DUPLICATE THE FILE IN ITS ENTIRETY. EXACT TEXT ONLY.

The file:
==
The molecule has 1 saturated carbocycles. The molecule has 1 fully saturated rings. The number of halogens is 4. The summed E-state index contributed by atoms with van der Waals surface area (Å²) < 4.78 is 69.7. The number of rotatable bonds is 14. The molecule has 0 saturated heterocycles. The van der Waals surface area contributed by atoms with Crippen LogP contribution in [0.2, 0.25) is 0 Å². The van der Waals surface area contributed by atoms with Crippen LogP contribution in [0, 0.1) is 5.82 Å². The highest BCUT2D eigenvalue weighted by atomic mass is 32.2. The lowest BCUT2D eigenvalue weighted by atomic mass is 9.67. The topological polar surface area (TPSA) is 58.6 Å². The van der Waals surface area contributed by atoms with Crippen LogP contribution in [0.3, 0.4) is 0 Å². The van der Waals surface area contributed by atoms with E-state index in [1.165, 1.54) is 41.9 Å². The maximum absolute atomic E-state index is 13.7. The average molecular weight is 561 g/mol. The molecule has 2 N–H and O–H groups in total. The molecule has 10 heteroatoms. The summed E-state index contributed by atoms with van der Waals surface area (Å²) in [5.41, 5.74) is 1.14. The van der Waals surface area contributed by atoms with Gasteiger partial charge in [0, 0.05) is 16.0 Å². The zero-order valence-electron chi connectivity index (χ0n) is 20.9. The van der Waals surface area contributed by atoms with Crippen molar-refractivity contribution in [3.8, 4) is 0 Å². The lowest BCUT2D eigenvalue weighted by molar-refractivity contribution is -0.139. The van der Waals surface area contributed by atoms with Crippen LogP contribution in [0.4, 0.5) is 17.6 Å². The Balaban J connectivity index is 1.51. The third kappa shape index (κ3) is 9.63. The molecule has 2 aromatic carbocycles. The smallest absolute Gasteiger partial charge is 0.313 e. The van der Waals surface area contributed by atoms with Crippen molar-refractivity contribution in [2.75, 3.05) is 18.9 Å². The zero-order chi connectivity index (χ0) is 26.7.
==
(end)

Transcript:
The molecule has 1 saturated carbocycles. The molecule has 1 fully saturated rings. The number of halogens is 4. The summed E-state index contributed by atoms with van der Waals surface area (Å²) < 4.78 is 69.7. The number of rotatable bonds is 14. The molecule has 0 saturated heterocycles. The van der Waals surface area contributed by atoms with Crippen LogP contribution in [0.2, 0.25) is 0 Å². The van der Waals surface area contributed by atoms with Crippen LogP contribution in [0, 0.1) is 5.82 Å². The highest BCUT2D eigenvalue weighted by atomic mass is 32.2. The lowest BCUT2D eigenvalue weighted by atomic mass is 9.67. The topological polar surface area (TPSA) is 58.6 Å². The van der Waals surface area contributed by atoms with Crippen LogP contribution in [0.3, 0.4) is 0 Å². The van der Waals surface area contributed by atoms with E-state index in [1.165, 1.54) is 41.9 Å². The maximum absolute atomic E-state index is 13.7. The average molecular weight is 561 g/mol. The molecule has 2 N–H and O–H groups in total. The molecule has 10 heteroatoms. The summed E-state index contributed by atoms with van der Waals surface area (Å²) in [5.41, 5.74) is 1.14. The van der Waals surface area contributed by atoms with Gasteiger partial charge in [0, 0.05) is 16.0 Å². The zero-order valence-electron chi connectivity index (χ0n) is 20.9. The van der Waals surface area contributed by atoms with Crippen molar-refractivity contribution in [3.8, 4) is 0 Å². The lowest BCUT2D eigenvalue weighted by molar-refractivity contribution is -0.139. The van der Waals surface area contributed by atoms with Crippen LogP contribution in [0.4, 0.5) is 17.6 Å². The Balaban J connectivity index is 1.51. The third kappa shape index (κ3) is 9.63. The molecule has 2 aromatic carbocycles. The smallest absolute Gasteiger partial charge is 0.313 e. The van der Waals surface area contributed by atoms with Crippen molar-refractivity contribution in [2.75, 3.05) is 18.9 Å². The zero-order chi connectivity index (χ0) is 26.7.